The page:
In his new memoir, ''The Friedkin Connection,'' William Friedkin, 77, details his storied career directing films like ''The French Connection'' and ''The Exorcist.'' The power of Christ compels you to read this interview.

By Keith Staskiewicz
April 05, 2013 at 04:00 AM EDT

My Mentor: A Young Man's Friendship with William Maxwell

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Good afternoon, Mr. Friedkin.

Is it Entertainment Weakly or Strongly this week?

Somewhere in the middle.

Me too, me too.

The Friedkin Connection covers your whole career so far. Had you been wanting to write a memoir for a while?

Not at all. A little over three years ago, I got a call from an agent in New York and he said, ”Would you be interested in writing an autobiography?” And I said, ”No.” And he said, ”Why not?” “Because I wouldn’t be interested in reading it.”

What changed your mind?

I met with publishers and one of them said to me that the book shouldn’t be so much about the facts and details of my life but my attitude towards those facts and details. Then I kinda got it.

You achieved success early on, winning the Oscar for Best Director in 1972 for The French Connection.

I was shocked when we got all those Academy Awards. I had never really thought it was that good of a movie. And then in the other direction, I was shocked when The Exorcist did not win when it was nominated for 10.

You go into a lot of detail about making The Exorcist in the book.

In its genre, it’s considered to be one of the best, but I didn’t set out to do that. [Writer William Peter] Blatty and I never talked about a horror film. It was always more of a story that was actually recorded as happening. Blatty’s novel and my film were both based on a true case. I kept tabs on the progress of that young man. Of course, I can’t reveal his name, but he’s doing well.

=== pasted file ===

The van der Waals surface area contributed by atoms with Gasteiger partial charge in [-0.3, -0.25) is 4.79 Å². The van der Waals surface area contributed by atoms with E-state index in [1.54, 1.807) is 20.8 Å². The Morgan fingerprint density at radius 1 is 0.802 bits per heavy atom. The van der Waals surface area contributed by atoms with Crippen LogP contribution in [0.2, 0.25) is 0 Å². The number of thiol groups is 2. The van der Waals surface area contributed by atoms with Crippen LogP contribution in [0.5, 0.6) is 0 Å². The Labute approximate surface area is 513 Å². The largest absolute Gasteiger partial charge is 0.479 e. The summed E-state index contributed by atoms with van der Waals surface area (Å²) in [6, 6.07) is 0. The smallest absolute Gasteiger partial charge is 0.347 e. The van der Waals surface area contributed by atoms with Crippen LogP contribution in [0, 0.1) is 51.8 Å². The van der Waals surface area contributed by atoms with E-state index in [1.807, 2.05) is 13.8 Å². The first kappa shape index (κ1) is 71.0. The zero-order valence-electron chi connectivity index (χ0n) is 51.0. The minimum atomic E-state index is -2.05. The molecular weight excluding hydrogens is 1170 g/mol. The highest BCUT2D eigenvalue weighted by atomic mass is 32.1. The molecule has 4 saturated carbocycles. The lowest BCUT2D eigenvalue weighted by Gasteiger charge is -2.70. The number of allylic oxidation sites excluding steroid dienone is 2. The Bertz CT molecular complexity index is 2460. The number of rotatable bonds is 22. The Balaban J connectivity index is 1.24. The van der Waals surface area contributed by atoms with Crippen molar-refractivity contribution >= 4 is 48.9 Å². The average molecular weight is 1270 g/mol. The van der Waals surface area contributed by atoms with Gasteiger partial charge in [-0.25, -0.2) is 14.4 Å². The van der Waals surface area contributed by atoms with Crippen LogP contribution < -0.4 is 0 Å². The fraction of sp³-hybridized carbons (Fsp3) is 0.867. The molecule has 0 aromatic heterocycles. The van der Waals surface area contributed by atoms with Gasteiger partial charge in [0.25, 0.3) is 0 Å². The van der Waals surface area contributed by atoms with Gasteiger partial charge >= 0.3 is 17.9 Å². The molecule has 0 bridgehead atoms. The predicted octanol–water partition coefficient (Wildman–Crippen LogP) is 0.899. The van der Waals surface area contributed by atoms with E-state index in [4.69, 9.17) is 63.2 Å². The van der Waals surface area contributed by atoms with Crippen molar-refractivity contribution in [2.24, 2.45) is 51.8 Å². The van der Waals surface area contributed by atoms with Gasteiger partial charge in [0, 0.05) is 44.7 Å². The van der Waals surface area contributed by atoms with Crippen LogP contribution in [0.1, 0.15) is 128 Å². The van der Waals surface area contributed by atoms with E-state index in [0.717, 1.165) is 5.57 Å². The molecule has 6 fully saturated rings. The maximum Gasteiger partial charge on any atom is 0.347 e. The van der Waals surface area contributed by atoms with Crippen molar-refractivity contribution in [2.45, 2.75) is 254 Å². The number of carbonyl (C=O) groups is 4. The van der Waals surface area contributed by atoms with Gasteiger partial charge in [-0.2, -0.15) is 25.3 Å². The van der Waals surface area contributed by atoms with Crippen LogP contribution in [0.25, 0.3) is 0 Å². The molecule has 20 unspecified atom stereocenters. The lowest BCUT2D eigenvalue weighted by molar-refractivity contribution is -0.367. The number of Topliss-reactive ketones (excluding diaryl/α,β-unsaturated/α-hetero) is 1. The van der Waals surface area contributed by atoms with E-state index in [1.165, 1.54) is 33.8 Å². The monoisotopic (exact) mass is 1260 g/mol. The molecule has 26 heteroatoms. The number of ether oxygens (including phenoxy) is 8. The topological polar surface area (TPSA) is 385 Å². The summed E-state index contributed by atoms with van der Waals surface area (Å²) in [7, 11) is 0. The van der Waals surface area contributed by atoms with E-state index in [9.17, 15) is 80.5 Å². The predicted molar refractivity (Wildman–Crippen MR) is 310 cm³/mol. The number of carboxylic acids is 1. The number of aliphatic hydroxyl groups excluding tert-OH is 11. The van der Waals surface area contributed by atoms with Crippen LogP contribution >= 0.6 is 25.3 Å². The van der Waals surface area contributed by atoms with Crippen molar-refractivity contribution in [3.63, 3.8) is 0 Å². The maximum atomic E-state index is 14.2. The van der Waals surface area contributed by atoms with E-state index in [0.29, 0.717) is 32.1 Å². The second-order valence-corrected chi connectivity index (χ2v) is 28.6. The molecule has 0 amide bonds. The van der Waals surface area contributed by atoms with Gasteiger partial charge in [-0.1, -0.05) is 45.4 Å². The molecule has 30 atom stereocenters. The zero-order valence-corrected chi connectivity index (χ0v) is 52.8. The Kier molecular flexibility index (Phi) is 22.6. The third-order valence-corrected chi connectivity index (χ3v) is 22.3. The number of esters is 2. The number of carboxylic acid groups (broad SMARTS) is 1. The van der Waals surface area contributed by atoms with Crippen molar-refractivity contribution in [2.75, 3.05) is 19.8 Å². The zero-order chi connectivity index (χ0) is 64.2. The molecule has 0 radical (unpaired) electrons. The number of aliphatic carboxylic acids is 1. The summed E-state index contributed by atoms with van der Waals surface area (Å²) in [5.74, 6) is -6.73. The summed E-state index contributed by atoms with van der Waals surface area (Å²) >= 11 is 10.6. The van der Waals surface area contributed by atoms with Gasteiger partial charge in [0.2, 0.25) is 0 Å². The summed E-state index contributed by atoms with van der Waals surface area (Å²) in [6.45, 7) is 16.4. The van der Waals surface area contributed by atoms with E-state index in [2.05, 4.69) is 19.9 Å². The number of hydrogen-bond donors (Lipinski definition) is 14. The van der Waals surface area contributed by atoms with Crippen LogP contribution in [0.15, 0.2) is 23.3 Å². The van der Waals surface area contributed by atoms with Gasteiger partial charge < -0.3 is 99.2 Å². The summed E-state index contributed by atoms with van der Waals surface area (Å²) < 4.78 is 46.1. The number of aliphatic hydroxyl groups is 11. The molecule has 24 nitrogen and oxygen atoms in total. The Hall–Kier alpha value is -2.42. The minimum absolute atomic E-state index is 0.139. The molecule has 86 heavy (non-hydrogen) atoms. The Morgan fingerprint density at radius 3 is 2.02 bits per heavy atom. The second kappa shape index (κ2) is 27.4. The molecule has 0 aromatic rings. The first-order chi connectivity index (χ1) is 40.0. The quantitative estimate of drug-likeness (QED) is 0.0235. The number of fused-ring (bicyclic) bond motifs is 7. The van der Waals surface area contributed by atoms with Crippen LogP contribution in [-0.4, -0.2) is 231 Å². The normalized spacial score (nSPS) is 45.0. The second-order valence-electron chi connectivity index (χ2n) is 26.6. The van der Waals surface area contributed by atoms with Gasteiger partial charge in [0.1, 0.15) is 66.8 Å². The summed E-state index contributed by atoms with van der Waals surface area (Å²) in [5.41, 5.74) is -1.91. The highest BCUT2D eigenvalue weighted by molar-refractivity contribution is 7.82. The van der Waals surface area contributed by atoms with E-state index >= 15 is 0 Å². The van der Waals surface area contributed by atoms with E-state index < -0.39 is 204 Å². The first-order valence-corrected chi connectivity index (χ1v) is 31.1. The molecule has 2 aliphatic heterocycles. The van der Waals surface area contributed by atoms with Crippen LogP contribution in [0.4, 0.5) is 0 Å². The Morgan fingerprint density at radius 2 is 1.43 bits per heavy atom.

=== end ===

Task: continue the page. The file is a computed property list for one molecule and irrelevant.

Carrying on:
You say the experience changed your system of belief. How?

Blatty and I did a lot of extracurricular research into the paranormal. There were all kinds of strange things that went on that we experienced that had no practical explanation. That movie opened the door to me of the possibility of the impossible.

James Franco made a film project imagining the 40 minutes cut from Cruising, your 1980 feature about an undercover cop in the gay S&M subculture. Have you seen it?

He sent it to me and I looked at it on my iPad. I didn’t get it and I don’t know why he did it. Good for him for doing it, though.

That Cruising footage was famously cut by the MPAA. You’ve had run-ins with them throughout your career, including last summer’s NC-17-rated Killer Joe.

They don’t send you a guide to what will get you this rating or that rating. There is no such thing — it’s arbitrary. [Virtually] no major studio will get an NC-17 because they own the ratings board. It’s all a bit silly. I remember meeting this fellow J.J. Abrams and he told me he saw The Exorcist when he was 8 years old and I asked, ”Did it ruin your life?” And he said, ”I guess not.” It’s not the stuff people watch that makes them good or bad. You can’t stop the darker side of nature from emerging in people. That’s kind of what I’ve been making movies about all these years.

My Mentor: A Young Man's Friendship with William Maxwell

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  • My Mentor: A Young Man's Friendship with William Maxwell